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Cubs vs. Mets: What a difference a year makes

Rather than a clash between two of baseball's best, this will be a battle of two teams headed in different directions.

The Cubs will encounter the Mets this weekend for the first time since watching them celebrate their World Series berth on Wrigley Field last October. 

The Mets owned the Cubs in last year’s NLCS — holding them to just eight runs in the four-game sweep. The trio of Matt Harvey, Noah Syndergaard and Jacod deGrom on the mound made the Cubs’ fearsome lineup look futile en route to the fall classic. The better team won.

After the celebratory champagne bottles had been cleaned up and the tears of young Cubs fans had been wiped away -- life continued on the next morning in Chicago. The youthful Cubs would be back, fans thought, and many believed the rivalry born in 1969 was finally back. It was time for the Giants and Cardinals to step aside. The Mets and Cubs were now the class of the National League. 

Eight months later, oh how the narrative has changed. So much for circling this one on the calendar months ago.

What happened to the Mets?

The Mets lineup isn’t the same. Second baseman Daniel Murphy, who destroyed the Cubs, hitting .529 with four home runs in that four-game series, signed with the Washington Nationals in the offseason. Michael Conforto, who looked like a budding young star last year with sky-high potential was just demoted to Triple-A. Long-time third baseman David Wright is on the disabled list — again — and won’t be getting off of it any time soon. Finally, slugger Lucas Duda hasn’t played a game since May 20 due to a lower back injury. 

The Atlanta Braves, who have the worst record in the National League, are the only team who have scored fewer runs this season than the Mets. Their 29th-ranked offense is scoring just 3.58 runs per game compared to the Cubs 5.35 runs a game, which ranks third in the league. 

But, as many know, the Mets pitching is what really makes them go. The Cubs will see Steven Matz, deGrom, Bartolo Colon and Syndergaard. The only starter they won’t see is Harvey, who is nicknamed “The Dark Knight,” but his 4-10 record and 4.55 ERA this season are far from super. 

Although the quartet of pitchers above has pitched brilliantly (the staff boasts the second best ERA in the bigs), when you can’t score runs, you can’t win ball games. It’s that simple.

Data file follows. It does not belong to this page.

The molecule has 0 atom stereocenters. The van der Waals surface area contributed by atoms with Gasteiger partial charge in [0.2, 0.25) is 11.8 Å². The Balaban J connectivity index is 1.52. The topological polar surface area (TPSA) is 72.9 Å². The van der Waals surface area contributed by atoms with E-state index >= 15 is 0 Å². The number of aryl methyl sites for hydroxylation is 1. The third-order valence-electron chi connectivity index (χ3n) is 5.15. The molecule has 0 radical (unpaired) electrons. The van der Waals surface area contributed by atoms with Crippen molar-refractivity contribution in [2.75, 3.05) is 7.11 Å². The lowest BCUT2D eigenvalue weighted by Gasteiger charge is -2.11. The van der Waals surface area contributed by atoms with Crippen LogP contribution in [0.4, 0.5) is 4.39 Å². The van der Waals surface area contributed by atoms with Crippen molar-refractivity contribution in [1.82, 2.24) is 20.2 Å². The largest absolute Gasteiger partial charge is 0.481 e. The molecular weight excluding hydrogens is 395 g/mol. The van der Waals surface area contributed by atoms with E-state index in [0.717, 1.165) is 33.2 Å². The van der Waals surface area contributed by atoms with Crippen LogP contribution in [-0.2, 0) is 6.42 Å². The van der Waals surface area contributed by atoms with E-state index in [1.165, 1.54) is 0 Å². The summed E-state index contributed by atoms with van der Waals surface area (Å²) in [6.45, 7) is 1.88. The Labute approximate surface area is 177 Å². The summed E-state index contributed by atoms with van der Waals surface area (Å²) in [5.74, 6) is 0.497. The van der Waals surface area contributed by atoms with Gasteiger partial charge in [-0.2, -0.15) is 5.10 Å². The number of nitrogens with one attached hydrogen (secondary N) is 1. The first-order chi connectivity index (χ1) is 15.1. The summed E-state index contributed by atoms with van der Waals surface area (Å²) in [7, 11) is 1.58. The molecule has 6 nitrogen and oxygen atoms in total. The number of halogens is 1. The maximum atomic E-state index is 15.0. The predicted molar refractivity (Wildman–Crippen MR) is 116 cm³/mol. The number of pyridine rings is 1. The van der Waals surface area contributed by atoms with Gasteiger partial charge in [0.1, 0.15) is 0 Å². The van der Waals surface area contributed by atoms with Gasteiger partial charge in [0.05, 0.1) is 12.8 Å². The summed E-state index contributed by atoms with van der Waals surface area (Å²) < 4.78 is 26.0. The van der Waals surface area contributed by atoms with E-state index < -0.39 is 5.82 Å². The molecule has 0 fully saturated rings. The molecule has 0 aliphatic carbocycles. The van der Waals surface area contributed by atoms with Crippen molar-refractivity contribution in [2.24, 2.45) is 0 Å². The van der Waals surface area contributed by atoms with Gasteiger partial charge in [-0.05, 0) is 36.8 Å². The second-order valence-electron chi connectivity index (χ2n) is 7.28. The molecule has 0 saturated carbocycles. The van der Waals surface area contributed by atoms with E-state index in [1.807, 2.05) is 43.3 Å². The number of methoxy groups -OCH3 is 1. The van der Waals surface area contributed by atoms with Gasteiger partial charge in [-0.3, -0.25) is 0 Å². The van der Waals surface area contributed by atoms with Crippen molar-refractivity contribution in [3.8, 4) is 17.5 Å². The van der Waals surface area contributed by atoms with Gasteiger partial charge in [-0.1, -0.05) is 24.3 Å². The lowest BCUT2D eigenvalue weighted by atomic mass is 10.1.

Yoennis Cespedes is the offense. It’s sort of like Prince and The Revolution. Nobody went to see the band for anyone other than Prince. But, in the same way that you can’t rock n’ roll without a drummer, a base guitar and a couple of other musicians, you can’t field a baseball team without all nine positions. Prince was the Revolution. Cespedes is the Mets offense.

He’s been great, hitting .289/.359/.555, with 18 blasts and 45 runs driven in. However, with no protection in the lineup, most teams can easily pitch around the Mets’ power hitter. That, or just give him a free pass to first base. Expect the Cubs to do the ladder, just like they did with Nationals’ superstar Bryce Harper. 

The mighty Cubs

The story for the Cubs is completely different. Some were concerned after they dropped six of seven games last week, but they seem to be back on track after scoring 27 runs in a three-game sweep of the Reds. 

It’s clear that they miss their offensive spark plug and center fielder Dexter Fowler, who’s been on the 15-day DL since June 20th with a hamstring injury, but 22-year-old Albert Almora is proving his defensive prowess while also hitting .286/.327/.449 in his absence. Nonetheless, the Cubs are looking forward to having their leadoff hitter back and healthy soon.  

There’s no such thing as a sophomore slump for Kris Bryant, he’s hitting .280/.372/.560 with 21 long balls. He caught fire this month, with ten home runs and a 1.060 OPS in June. 

Anthony Rizzo, who’s batting .284/.407/.576 this season, complements Bryant perfectly in the middle of their order. Offseason acquisition Jason Heyward has struggled at the dish, but is making his presence felt in the outfield. The team’s other notable winter signing, utility-man Ben Zobrist, has finally cooled off as the weather has warmed up, but he’s still proving to be worth the money, slashing .299/.409/.470 on the year. 

John Lackey (7-4, 3.29 ERA), Jason Hammel (7-4, 2.58 ERA), Jake Arrieta (12-2, 2.10 ERA) and Jon Lester (9-3, 2.03 ERA) are slated to pitch the series. The Cubs' starting staff has the lowest combined ERA in the bigs by a wide margin. Their 2.54 ERA trumps the Mets 3.30 ERA. 

So much for the Mets having baseball’s best staff. 

The Cubs do need help in the bullpen. With plenty of trade bait, expect them to make a move or two in the pen before the Aug. 1 deadline. 

The Cubs continue to climb further and further up the NL central ladder and now lead the reigning division champion Cardinals by 11 games. While the Mets, losers of 11 of their last 17 games, trail the Nationals by six games in the NL East. 

There’s a lot of baseball left to be played — the Mets aren’t in panic mode just yet, and it’s not like the Cubs can write off the rest of the season. A lot can happen in three months of baseball. 

But, for now, rather than this being a preview of an NLCS rematch, this just looks like another midsummer matchup. 

A matchup that one team needs immeasurably more than the other.  

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